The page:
CP: When you’re talking about studying, are you doing a lot of the training courses and learning from some of the GTO/solver programs?

DJ: Yeah, I have definitely been working with the solvers and I messed with a whole bunch of different training courses. I love that stuff. It all just really interests me.

CP: How do you work studying and training into your schedule alongside playing and your other responsibilities?

Jackson at bestbet JacksonvilleDJ: I’m at home in order to be with my children a lot, and I’m able to take time out of caring for them to get in a lot of study. I’ll be home for like a week, two weeks. And I mostly, if I’m not spending time with my kids after they go to bed, all my spare time goes to studying.

CP: So last year you got two huge titles at Borgata. Is there anything in particular about that venue that has led to you having so much success there? An unofficial home-court advantage?

DJ: I do go there all the time, and I love Atlantic City. But one thing I would say is that they give you a lot of chips to start with in those events that I won, and people often make big mistakes with deep stacks early on. So, you’re able to accumulate a lot of chips. I think in general, I just feel really comfortable there, and honestly, I’ve run really good there so far. So yeah, I think that’s it.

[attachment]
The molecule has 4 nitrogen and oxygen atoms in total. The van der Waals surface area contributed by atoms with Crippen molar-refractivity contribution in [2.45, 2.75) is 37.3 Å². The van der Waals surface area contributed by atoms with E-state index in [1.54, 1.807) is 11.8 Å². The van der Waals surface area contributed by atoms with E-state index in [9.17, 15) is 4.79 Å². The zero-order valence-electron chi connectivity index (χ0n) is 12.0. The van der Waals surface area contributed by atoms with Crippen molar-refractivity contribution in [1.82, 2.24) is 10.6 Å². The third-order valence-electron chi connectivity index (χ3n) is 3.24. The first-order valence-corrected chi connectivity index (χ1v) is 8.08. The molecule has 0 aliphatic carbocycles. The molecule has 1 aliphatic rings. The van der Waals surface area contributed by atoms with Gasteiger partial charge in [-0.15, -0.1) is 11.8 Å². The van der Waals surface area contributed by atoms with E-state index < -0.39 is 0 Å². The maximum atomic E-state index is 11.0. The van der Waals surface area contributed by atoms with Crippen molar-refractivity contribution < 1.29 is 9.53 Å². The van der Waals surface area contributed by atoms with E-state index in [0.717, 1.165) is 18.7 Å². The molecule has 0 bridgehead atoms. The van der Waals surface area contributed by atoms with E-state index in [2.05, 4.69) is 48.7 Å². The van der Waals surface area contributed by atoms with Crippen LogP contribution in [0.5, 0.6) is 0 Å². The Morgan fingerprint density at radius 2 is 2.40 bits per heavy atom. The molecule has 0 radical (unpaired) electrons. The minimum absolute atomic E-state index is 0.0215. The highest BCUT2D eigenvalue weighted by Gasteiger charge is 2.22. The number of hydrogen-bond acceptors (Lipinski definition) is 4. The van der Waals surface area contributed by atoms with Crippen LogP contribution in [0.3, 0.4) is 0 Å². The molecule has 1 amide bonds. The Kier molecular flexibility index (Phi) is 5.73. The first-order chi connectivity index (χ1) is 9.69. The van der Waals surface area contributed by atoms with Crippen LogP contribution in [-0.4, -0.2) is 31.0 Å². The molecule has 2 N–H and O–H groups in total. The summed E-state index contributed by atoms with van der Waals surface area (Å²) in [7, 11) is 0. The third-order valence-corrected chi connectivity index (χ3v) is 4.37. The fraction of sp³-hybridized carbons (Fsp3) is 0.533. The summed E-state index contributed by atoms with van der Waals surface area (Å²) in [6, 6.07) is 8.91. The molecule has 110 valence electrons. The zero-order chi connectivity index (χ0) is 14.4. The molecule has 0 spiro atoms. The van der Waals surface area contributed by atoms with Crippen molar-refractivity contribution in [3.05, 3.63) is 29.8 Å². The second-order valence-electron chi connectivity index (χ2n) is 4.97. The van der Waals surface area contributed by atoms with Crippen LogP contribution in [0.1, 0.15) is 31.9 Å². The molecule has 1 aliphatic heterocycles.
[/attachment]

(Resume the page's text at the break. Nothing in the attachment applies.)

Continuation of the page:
CP: You ended up inside the top 20 of the Card Player Player of the Year race last year, which is hard to achieve without really playing in the high roller events. What are your thoughts on the stakes you play? That is to say, are you thinking of taking any shots at the high-stakes events, or are you more likely to just work on being a top player in the stakes you currently play?

DJ: Honestly, I’ve just been going with the flow. I enjoy playing the stakes I play. I’m not sure. I would have to have a significant change to my bankroll for me to like feel comfortable taking a shot at a $25,000 buy-in. But I honestly feel very comfortable just playing what I play. So I don’t know. I don’t have any immediate goals to change my approach and play much higher stakes. I’ve been playing a bit more cash games lately, which I hadn’t done a lot before. That’s been interesting.